Appellate Judge James A. Stewart has taken up cave drawings; it's a home beautification project.
Our review of Cave of Forgotten Dreams (3D Blu-ray), published November 29th, 2011, is also available.
"Will we ever be able to understand the vision of the artists over such an abyss of time?"
In 1994, the equivalent of a 32,000-year-old Louvre was found in a cave in France by Jean-Marie Chauvet, Éliette Brunel, and Christian Hillaire. Unlike the Louvre, it's not open for you to visit on your next vacation (as indicated by a rather imposing, and locked, steel door)—that is, unless you're a scientist or documentarian Werner Herzog. Herzog and a small film crew tagged along with some experts to visit the cave and bring back some snapshots for the folks back home. He didn't bring back any T-shirts, but Cave of Forgotten Dreams is souvenir enough.
There's some flaring from the miner's helmet lights the crew uses, and the camera is of a "non-professional" grade, but the footage of the cave drawings is still rather impressive. Much of Cave of Forgotten Dreams lets the drawings of horses, mammoths, and rhinos speak for themselves, with the camera alternately panning the walls and closing in on favorite drawings. The drawings are set to music, which can occasionally give them the feel of a bizarre relaxation DVD, but can also be quite majestic. Herzog describes the drawings as providing a feeling of motion; I'd describe it more as a sense of depth. Either way, they're not just stick figures or simple caricatures.
Of course, the movie isn't all cave drawings; if it were, it might actually turn into that relaxation DVD. There's a laser scanner mapping of the cave, philosophical narration from Herzog, some expert interviews, and a couple of miscellaneous surprises. The surprises—including a museum visit to see the first sculpted or carved figure of a naked woman, and a glimpse of mutant crocodiles luxuriating in the steam from a nuclear reactor—could be the highlights of the film outside of those silent scans of the artistic walls.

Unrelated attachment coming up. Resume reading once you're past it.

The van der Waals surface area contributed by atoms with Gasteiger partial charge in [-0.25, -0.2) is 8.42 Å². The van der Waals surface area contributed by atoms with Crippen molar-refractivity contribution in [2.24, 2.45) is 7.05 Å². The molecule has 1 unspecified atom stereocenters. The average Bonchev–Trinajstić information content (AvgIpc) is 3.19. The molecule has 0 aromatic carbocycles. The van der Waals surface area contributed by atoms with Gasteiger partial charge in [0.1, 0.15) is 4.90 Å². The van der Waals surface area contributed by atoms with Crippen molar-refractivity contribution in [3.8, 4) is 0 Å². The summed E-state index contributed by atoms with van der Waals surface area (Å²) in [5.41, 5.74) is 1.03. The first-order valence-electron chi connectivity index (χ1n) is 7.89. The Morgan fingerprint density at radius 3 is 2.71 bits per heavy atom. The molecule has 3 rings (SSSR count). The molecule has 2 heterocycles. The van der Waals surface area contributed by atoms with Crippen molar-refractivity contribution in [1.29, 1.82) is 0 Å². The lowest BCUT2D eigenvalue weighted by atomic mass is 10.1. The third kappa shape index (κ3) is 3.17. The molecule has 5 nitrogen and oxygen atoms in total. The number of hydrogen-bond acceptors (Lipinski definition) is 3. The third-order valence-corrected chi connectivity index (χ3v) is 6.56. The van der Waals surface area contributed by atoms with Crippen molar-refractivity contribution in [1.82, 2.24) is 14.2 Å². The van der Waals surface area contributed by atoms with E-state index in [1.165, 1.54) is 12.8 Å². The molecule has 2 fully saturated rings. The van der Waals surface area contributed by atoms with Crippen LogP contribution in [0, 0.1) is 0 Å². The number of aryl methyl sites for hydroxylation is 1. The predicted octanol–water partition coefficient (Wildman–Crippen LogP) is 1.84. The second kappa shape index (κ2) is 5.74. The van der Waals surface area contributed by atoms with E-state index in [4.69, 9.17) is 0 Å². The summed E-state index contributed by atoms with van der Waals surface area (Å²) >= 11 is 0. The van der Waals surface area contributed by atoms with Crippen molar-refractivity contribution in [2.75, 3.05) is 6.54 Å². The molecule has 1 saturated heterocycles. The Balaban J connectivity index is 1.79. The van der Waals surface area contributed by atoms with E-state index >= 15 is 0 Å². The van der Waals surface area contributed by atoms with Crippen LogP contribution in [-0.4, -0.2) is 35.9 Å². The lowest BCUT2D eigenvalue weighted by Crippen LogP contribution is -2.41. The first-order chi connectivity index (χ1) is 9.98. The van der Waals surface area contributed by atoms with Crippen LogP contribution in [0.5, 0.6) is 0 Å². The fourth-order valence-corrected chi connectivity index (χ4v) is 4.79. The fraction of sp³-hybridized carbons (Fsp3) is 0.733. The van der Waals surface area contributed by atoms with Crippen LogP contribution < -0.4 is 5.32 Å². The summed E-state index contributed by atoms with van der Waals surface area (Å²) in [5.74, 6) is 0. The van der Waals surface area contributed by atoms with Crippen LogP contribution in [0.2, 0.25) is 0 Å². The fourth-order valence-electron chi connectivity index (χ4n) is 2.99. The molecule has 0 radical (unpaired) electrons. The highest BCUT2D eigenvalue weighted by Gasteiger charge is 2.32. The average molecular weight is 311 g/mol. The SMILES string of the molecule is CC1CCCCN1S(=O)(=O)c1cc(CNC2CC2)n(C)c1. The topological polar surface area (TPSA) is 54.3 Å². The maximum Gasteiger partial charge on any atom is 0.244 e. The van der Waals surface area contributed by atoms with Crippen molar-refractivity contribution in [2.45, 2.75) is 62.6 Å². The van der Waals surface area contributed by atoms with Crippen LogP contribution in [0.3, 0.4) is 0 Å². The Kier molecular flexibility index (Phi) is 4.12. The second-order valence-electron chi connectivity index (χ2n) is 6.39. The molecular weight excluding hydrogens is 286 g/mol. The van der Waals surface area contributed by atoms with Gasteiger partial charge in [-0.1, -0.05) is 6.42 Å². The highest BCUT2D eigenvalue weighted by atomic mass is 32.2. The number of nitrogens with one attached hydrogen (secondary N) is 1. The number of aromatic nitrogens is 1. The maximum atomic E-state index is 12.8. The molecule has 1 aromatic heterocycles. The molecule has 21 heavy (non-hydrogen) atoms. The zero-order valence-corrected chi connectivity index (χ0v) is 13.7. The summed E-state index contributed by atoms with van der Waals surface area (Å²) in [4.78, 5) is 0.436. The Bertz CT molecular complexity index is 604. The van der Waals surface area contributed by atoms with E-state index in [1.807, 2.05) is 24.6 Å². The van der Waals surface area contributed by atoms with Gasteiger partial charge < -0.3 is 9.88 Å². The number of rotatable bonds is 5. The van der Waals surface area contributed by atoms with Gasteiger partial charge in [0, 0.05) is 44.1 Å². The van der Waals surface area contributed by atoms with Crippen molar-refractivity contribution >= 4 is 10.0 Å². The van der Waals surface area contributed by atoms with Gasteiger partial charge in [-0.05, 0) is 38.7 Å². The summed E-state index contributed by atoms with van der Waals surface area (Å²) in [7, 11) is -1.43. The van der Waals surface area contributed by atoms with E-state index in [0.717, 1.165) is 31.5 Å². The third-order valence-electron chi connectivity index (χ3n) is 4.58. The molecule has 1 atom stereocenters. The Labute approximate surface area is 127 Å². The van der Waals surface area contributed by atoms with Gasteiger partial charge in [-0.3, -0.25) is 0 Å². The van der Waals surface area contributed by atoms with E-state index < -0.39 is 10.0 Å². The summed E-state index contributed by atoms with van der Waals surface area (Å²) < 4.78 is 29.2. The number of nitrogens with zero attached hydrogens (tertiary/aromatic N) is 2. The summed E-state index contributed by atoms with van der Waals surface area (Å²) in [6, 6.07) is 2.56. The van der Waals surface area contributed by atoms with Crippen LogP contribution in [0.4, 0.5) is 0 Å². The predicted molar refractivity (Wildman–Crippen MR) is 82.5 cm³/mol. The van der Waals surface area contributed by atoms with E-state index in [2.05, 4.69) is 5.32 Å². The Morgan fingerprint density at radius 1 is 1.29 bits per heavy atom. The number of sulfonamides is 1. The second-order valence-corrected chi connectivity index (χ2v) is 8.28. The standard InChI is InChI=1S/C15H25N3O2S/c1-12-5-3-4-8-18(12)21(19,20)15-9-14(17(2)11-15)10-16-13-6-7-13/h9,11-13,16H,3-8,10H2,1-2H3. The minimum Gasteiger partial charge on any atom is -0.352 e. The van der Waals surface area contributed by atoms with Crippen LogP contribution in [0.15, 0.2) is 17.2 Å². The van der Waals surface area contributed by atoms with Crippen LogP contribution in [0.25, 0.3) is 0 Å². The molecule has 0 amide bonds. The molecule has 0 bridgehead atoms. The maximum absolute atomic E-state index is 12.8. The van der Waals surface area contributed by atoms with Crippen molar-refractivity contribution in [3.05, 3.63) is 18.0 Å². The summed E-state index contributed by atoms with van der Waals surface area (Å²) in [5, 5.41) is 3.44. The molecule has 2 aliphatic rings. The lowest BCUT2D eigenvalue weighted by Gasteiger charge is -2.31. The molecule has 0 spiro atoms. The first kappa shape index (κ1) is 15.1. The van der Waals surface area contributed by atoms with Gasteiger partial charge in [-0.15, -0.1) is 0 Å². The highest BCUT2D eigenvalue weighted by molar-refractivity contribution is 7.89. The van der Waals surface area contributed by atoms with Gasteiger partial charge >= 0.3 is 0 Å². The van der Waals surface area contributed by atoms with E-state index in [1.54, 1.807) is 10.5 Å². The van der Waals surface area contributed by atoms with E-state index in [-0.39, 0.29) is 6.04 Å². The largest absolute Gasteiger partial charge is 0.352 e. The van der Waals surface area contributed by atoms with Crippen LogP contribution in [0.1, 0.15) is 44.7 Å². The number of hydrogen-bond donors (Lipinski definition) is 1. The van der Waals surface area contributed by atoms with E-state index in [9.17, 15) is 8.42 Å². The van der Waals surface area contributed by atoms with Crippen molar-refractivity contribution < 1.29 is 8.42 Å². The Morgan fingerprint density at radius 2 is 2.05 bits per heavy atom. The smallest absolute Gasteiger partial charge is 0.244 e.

There's just enough text on the screen throughout to give you proper spellings and other vital information. Some graphics include French words, but nothing that should be hard to decipher. There's also a 39-minute film, "Ode to the Dawn of Man," which follows the recording of the music at the Protestant Church of Haarlem in the Netherlands. It's mostly music, with the occasional shouting of instructions; infrequent snippets of onscreen text tell you what you need to know.
The weird part is that even Herzog might find his narration and philosophizing superfluous. When he asks if we'll ever understand the artists' vision, I'm guessing he doesn't, and he knows it. That seems to be the final point: while we can't fully understand what these ancient artists were doing, we can still appreciate their work.
Occasionally, there's a philosophical question that seems irrelevant (at least until we can actually ask the mutant crocodiles what they think of the cave paintings and get an answer), but Herzog does a fine job of presenting the cave drawings and letting us simply appreciate them.
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